Sighet (now known as Sighetu Marmatiei) is a small town in the foothills of the Carpathian Mountains, just south of the border with Ukraine and Hungary to the west. Like all the villages and towns in this area of Transylvania, it has known the tread of many occupiers: the Ottomans, Hungary, the Austro-Hungarian Empire and since 1920, Romania.
It is rich in Jewish history dating back to the first records in 1062 and prior to the Second World War, more than one-third of its 22,000 population was Jewish.
It was a major centre of very strict Chasidism, including the court of the noted Teitelbaum family, the founders of the Satmar sect.
In addition to Elie Wiesel, another prominent Jew from Sighet was Amos Manor, who became head of the Shin Bet, the Israeli intelligence and security service, and who was one of the operatives in the capture of Adolf Eichmann in Argentina in 1960.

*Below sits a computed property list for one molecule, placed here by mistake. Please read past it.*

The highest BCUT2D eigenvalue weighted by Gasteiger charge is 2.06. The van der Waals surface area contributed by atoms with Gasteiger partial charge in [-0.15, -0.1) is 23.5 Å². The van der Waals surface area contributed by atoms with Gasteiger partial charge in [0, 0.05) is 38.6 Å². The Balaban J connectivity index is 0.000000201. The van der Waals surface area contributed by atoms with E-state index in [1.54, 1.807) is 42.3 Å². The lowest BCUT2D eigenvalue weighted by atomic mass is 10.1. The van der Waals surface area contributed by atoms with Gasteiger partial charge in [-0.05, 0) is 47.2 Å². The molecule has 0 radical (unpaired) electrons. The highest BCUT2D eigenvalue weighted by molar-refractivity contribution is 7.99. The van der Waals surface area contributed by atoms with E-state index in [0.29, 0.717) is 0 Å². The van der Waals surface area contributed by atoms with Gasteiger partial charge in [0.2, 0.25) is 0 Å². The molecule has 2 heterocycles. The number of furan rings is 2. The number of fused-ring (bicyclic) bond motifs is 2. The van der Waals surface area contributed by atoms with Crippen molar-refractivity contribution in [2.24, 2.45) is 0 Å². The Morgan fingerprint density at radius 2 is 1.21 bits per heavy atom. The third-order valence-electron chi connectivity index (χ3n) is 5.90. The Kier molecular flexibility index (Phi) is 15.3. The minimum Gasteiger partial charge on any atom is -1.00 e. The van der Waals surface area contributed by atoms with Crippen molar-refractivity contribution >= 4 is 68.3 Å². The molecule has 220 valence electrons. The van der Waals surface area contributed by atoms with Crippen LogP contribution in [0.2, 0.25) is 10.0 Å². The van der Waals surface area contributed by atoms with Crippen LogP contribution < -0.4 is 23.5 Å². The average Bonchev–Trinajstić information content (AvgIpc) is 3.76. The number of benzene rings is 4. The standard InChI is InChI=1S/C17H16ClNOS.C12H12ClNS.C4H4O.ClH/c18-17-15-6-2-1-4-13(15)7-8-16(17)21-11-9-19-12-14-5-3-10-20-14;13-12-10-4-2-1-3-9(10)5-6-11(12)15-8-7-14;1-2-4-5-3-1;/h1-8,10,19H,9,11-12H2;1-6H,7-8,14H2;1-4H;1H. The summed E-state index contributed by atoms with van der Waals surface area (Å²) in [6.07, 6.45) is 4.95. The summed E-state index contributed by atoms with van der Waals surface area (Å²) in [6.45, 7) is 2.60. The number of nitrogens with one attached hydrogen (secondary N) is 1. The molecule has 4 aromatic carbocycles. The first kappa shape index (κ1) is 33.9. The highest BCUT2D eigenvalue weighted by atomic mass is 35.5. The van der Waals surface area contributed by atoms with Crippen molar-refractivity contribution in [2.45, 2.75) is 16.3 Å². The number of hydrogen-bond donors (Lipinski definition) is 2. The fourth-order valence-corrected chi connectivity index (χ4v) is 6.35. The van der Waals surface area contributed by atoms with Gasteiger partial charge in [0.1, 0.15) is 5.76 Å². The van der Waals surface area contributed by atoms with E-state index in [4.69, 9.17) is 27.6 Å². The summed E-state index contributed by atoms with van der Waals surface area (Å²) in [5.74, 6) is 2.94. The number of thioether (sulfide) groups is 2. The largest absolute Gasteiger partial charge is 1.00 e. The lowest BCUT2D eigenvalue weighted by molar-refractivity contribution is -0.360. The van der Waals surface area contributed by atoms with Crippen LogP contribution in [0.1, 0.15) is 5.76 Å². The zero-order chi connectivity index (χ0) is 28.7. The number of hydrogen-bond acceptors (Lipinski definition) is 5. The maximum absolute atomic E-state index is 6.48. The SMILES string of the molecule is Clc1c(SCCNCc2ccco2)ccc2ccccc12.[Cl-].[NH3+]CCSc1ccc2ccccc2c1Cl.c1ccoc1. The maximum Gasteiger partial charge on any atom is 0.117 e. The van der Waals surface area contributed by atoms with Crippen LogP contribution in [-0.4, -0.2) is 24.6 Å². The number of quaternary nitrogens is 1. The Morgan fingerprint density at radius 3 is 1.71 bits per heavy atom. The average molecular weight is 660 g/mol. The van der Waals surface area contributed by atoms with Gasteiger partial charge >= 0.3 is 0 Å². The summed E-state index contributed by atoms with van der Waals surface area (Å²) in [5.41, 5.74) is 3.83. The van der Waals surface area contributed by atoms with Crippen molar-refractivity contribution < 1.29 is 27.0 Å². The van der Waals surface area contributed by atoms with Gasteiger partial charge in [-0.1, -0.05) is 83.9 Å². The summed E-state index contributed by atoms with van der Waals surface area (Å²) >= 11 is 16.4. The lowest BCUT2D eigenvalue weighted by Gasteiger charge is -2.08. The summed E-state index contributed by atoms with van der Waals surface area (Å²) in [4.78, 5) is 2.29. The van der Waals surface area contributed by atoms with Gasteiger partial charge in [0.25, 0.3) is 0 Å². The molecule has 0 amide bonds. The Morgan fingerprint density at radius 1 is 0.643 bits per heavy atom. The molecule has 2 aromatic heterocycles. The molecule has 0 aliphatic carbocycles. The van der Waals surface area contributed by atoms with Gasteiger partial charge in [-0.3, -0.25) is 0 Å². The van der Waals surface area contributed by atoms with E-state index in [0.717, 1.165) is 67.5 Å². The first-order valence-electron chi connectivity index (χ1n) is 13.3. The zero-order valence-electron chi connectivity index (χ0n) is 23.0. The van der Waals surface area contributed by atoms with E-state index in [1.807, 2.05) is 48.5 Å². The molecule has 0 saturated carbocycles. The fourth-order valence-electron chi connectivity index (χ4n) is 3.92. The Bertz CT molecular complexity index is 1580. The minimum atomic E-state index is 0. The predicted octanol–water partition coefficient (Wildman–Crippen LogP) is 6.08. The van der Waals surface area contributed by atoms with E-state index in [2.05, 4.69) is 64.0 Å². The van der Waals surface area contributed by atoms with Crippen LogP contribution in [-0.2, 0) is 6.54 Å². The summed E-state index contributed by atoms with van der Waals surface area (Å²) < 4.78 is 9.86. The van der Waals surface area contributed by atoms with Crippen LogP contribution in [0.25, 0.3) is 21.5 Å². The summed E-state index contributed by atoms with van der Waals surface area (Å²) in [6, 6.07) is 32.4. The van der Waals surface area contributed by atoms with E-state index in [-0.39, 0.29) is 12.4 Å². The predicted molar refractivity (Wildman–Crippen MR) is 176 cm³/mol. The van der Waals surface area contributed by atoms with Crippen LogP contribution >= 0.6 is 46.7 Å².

By April 1942, the town contained close to 13,000 Jews from Sighet itself and the neighbouring areas. Between 16 and 22 May, they were herded into a ghetto. One month later, the ghetto was liquidated and its inhabitants deported to Auschwitz.
READ MORE – Limmud FSU in Romania:
A total of 11,000 were killed and only 2,000 returned to find their houses and property had
been occupied by others. Attempts to reclaim them failed.
Dr Aurel Vainer, the president of the Romanian Jewish community, says that of the 850,000 Jews in Romania before the war, there are no more than 7,000 in the whole country today.
In 1947, there were some 2,300 Jews in Sighet, including survivors and a considerable number of Jews from other parts of Romania, but now the town has just 120 Jewish families, most of the remainder having left for Israel, the US and other places where they had relatives.